Any Lawyer Who Followed Trump’s Advice Would End Up in Jail


What do you call a lawyer who obeys Donald Trump’s advice?

Felon.

Okay; I’m just kidding. Some of the crimes are misdemeanors, and a few people have been indicted but not yet convicted.

The New York Times reported this week that Trump is criticizing his lawyer in the New York criminal case, Todd Blanche, for not following the former president’s instructions. According to The Times, Trump wants Blanche “to attack witnesses, attack what the former president sees as a hostile jury pool, and attack the judge, Juan M. Merchan.”

For Todd Blanche’s sake, I hope he sticks to his guns.

Rich people, such as Donald Trump, rarely face consequences for their misconduct. If Trump had ever had to hold a job, he surely would have been fired—for creating a sexually hostile environment, sexual assault, getting his employer sued repeatedly for nonpayment of the employer’s bills, or some other misconduct.

But Trump never faced this problem. His father set up trusts worth $1 million for each of his children in 1976, loaned Trump $14 million in the early 1980s, guaranteed construction loans, and otherwise insured that the younger Trump would always be self-employed.

When you’re the boss, you don’t get fired.

Former President Donald Trump and his attorney Todd Blanche appear for the second day of his criminal trial at Manhattan Criminal Court on April 16, 2024 in New York City.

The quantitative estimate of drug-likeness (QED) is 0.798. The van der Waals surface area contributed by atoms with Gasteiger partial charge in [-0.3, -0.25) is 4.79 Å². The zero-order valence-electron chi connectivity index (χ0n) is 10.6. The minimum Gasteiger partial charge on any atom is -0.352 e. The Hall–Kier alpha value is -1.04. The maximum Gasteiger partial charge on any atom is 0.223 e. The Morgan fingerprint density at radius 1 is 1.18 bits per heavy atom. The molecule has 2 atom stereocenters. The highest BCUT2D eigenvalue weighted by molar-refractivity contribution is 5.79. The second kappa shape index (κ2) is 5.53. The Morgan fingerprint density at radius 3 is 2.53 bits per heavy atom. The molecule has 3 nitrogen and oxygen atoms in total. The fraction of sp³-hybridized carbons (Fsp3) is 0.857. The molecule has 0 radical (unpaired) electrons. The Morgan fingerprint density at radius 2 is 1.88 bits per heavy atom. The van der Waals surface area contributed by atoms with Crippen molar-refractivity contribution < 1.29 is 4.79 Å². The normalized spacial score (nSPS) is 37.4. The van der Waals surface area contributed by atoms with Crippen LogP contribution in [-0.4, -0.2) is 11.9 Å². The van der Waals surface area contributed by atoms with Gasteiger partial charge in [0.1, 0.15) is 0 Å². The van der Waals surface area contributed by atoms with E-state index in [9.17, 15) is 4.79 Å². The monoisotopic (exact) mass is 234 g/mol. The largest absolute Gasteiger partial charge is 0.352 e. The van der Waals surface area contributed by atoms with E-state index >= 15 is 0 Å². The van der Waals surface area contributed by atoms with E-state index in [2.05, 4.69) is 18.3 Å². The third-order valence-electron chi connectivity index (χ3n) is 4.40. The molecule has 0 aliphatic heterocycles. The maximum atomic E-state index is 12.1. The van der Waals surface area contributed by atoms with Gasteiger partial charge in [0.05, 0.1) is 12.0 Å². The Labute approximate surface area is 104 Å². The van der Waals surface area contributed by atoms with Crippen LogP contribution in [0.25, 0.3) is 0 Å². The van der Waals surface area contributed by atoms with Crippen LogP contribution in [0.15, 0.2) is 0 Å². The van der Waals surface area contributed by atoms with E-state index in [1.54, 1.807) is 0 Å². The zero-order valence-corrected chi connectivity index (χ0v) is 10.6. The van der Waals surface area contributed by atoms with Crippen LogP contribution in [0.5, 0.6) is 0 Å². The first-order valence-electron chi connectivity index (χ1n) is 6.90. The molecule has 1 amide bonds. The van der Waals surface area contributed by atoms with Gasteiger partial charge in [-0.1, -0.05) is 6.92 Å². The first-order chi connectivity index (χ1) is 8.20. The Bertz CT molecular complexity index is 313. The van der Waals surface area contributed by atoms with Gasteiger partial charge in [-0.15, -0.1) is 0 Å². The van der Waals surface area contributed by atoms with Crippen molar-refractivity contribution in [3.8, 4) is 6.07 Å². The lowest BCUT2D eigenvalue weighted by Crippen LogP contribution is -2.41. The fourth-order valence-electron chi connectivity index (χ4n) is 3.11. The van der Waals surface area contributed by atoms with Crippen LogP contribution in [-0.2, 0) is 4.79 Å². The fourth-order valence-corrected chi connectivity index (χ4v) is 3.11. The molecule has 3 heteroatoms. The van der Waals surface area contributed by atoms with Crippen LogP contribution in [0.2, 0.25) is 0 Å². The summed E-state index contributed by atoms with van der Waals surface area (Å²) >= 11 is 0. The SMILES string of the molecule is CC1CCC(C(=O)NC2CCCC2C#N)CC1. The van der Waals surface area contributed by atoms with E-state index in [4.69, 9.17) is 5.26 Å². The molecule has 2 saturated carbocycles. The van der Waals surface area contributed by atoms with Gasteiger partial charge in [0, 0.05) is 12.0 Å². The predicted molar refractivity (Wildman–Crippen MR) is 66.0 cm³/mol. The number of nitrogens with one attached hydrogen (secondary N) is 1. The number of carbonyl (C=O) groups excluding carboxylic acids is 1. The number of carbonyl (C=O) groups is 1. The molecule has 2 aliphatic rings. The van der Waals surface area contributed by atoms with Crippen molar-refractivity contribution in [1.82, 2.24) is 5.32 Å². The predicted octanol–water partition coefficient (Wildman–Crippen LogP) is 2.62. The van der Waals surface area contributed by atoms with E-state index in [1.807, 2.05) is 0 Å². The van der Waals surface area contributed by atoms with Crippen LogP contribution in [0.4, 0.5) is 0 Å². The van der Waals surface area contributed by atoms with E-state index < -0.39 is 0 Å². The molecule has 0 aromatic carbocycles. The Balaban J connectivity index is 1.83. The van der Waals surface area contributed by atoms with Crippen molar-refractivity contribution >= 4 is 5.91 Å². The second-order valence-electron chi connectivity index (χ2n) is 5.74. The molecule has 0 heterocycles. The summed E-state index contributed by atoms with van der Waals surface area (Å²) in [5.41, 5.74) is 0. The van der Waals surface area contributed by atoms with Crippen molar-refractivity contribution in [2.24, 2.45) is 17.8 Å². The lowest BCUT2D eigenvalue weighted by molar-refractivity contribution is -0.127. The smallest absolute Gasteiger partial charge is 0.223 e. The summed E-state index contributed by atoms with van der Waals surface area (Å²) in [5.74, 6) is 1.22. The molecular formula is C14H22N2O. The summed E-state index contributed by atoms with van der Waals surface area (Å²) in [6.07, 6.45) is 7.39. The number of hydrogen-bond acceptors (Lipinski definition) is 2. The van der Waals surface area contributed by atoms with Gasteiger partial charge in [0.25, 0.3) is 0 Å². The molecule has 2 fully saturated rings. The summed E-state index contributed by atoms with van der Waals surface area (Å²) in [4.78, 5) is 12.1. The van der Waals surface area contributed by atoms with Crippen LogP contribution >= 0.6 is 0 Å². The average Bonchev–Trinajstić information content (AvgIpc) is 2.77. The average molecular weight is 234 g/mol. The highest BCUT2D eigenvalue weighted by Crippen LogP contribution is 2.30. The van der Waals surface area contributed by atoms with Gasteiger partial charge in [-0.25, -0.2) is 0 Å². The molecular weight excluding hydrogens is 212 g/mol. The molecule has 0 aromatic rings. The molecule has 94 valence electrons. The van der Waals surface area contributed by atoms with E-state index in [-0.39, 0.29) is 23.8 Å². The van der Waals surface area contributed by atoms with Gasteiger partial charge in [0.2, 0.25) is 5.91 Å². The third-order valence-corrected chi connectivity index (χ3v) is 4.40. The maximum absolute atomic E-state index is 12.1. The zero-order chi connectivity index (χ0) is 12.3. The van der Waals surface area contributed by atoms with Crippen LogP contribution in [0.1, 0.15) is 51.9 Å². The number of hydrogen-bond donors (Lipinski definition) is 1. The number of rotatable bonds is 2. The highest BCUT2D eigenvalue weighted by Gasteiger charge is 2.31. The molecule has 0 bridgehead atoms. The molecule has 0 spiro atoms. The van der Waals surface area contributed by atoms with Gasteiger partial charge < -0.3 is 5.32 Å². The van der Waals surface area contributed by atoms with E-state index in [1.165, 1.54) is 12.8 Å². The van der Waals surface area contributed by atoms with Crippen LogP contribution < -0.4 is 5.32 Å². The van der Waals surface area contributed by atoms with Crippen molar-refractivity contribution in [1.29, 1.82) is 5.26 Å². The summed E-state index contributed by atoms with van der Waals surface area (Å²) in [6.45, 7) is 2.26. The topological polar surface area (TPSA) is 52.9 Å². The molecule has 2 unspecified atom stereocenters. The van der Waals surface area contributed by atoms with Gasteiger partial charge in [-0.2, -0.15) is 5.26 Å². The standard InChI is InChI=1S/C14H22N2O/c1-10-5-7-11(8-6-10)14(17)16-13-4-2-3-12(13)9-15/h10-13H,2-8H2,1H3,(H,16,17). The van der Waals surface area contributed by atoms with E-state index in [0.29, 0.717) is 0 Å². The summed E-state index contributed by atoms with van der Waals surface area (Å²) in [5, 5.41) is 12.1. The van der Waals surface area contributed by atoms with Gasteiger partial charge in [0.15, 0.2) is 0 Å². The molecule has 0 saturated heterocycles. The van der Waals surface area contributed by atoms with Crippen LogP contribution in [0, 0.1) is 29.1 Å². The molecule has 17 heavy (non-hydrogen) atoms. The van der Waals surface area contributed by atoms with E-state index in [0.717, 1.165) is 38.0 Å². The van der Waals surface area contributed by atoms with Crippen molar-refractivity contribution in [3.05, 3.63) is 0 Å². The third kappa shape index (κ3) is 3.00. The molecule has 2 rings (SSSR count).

Mark Peterson / Getty

Beyond that, people are held accountable in two primary ways.

First, people get sued in civil cases. Trump and his companies did, of course, get sued—hundreds, or perhaps thousands, of times. But Trump settled the cases, stayed in business, and suffered no other consequences. Second, people get indicted in criminal cases. Until the last couple of years, Trump never paid a consequence on those grounds.

Trump has led a consequence-free life. But lawyers—litigators, in particular—do not live consequence-free lives.

When a litigator writes a brief, a highly motivated opponent (the lawyer on the other side of the case, paid to prove the scrivener wrong) writes an opposing brief, catching any misstatements in the original brief and casting even correct statements in the most disparaging light. Those briefs are then assessed by a neutral person (a judge) who rewards the honest and clever and punishes the dishonest and foolish.

When a lawyer argues orally in court, every word the litigator speaks is challenged by a motivated opponent. Lawyers learn quickly not to overstate things; you pay an immediate price for overreaching.

If litigators do overstep the bounds, the lawyer is likely to be punished in a way that affects his or her career. If the lawyer files a frivolous lawsuit or motion, the lawyer can be sanctioned—either monetarily or by referral to a bar association.

A photo including former U.S. President Donald Trump’s attorney Todd Blanche

Attorney Todd Blanche appears outside the courtroom during former President Donald Trump’s trial on April 30, 2024 in New York City.

Eduardo Munoz / Getty

Those sanctions often must be disclosed publicly—to state bar associations, whose records are generally public, or on applications to represent clients in cases in states in which the lawyer does not have a license. If a lawyer is sanctioned just once in his career, every future opponent will locate that sanction and tell the judge that you’re a recidivist. Potential clients may choose not to hire you, preferring instead to hire litigators with unblemished records.